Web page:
A Modular Format
Dr. Rupa Iyer has successfully developed and integrated an interdisciplinary research-based modular laboratory curriculum within the biotechnology program at the University of Houston (UH) (Figure 1).
Figure 1. Interdisciplinary Research based Biotechnology Laboratory Curriculum
Three sets of activity modules utilize a guided inquiry-based method to take students through the process of scientific discovery and investigation to and to follow its applications in the real world. Module I representing the Nature component of the curriculum is an environmental sampling research module (ESRM), which demonstrates the discovery process and consists of the collection of environmental soil samples to isolate organophosphosphate-degrading microbes. As an investigative/discovery module that provides research experiences, students are directed to collect a soil sample and record the date, time, and location of the sample. The sample is then processed in the laboratory following a protocol to enrich and isolate OP hydrolyzing bacteria. Students then enter their research project data to pinpoint the location of pesticide degrading activity on a map using a Google location module. Module II or the Laboratory component introduces techniques that include isolating, cloning, and transgenic expression of the OP-degrading gene. The aim of this module is to demonstrate the research activities that are normally conducted following a discovery with a potential commercial application. Finally, module III or the Production component consists of activities that emulate production of a biotech product; in this case activities that are related to growing transformed cells in a bioreactor for optimum production, which is then followed by purification of the recombinant protein using traditional downstream processes. All three modules are part of the undergraduate biotechnology degree program and have been successfully integrated over the past seven years into biotechnology laboratory courses at UH.
Plans to disseminate the ESRM to partnering institutions
In the near future we plan to develop the ESRM component of our modular curriculum into a scalable and sustainable learning product in collaboration with other institutions. This initiative, which we refer to as the Global Education and Research Collaboration or GERC, is outlined below in Figure 2.
Figure 2. Expansion of Student Research Experiences
What makes GERC possible is that the content and flexibility of the ESRM is ideal for integration into a variety of courses at different levels of an undergraduate curriculum. Using the UH curriculum as a model, partnering local, national, and global institutions would adopt the ESRM into their biological sciences curricula and thereby broaden student participation in undergraduate research experiences, while also contributing data to the student generated database begun by UH students.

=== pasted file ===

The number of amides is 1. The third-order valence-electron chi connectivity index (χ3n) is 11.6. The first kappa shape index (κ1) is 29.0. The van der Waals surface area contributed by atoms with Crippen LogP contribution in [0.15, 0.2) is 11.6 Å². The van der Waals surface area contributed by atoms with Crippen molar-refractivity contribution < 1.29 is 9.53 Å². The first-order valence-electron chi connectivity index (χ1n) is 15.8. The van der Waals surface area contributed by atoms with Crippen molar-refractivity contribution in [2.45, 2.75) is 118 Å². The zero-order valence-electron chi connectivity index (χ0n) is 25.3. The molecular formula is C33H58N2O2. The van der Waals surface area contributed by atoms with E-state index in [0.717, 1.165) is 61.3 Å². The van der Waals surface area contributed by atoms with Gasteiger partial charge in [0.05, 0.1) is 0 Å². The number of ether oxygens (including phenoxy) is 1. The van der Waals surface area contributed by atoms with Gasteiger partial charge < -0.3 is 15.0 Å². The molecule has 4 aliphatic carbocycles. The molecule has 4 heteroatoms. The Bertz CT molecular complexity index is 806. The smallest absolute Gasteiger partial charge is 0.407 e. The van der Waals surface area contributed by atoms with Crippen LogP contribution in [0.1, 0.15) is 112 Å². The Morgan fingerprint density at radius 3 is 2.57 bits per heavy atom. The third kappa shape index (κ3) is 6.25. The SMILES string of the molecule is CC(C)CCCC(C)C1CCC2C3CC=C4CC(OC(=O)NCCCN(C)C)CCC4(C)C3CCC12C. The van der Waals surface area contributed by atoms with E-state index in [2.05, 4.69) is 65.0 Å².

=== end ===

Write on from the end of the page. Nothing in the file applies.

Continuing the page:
Using research data to drive STEM skill and STEM training enhancement
Adding as much data to the existing database factors heavily into our vison of uniting our research with education. The geographic and bioinformatics data we collect is not simply compiled for publication. It is also used as the basis for several undergraduate STEM learning activities and to promote multiple outreach and training efforts. An outline of our current platform depicting how this process works is shown in Figure 3.
Figure 3. A Platform for Research and Education Collaboration
In summary, the basic research conducted on putative degraders generates the raw data for further enhancement of student STEM skills, namely critical thinking, problem solving, quantitative literacy, and communication. STEM activities may be simple such as statistical analysis between isolates collected at different times of the year to more advanced analyses that combine different forms of data (geographic, genomic, proteomic, degradative) to draw specific conclusions on trends in xenobiotic deposition or identify critical binding sites for enzyme catalysis. In addition, this data also serves as a precursor for larger, applied projects in the field of bioremediation with commercial applications. It can even be utilized in various outreach initiatives or provided to industrial collaborators for educational, training, or commercial purposes as needed.
Iyer, R., Smith, K., Kudrle, B., and Leon, A. (2015). Detection and Location of OP-degrading Activity: A model to Integrate Education and Research. New Biotechnology. Vol. 32(4), 403-411.
Iyer, R., Wales, M. (2012) "Integrating Interdisciplinary Research-based Experiences in Biotechnology Laboratories", Journal of Advances in Engineering Education, Vol. 3 (1) 1-35.
Iyer, R., Kudrle, B. (2012) "Implementation of an Electronic Lab Notebook to Integrate Research and Education in Biotechnology Program", Technology Interface Journal, Vol. 12 (2), 5-12.
Kudrle, B., Iyer, R. (2012) "A Semantic Lab Notebook for Education", Computers in Education Journal, Vol.22 (3).
Iyer, R., Fitzgibbon, W. E. (2009). Building the future biotechnology workforce: A University of Houston model. Journal of Commercial Biotechnology, 15(2), 171-182.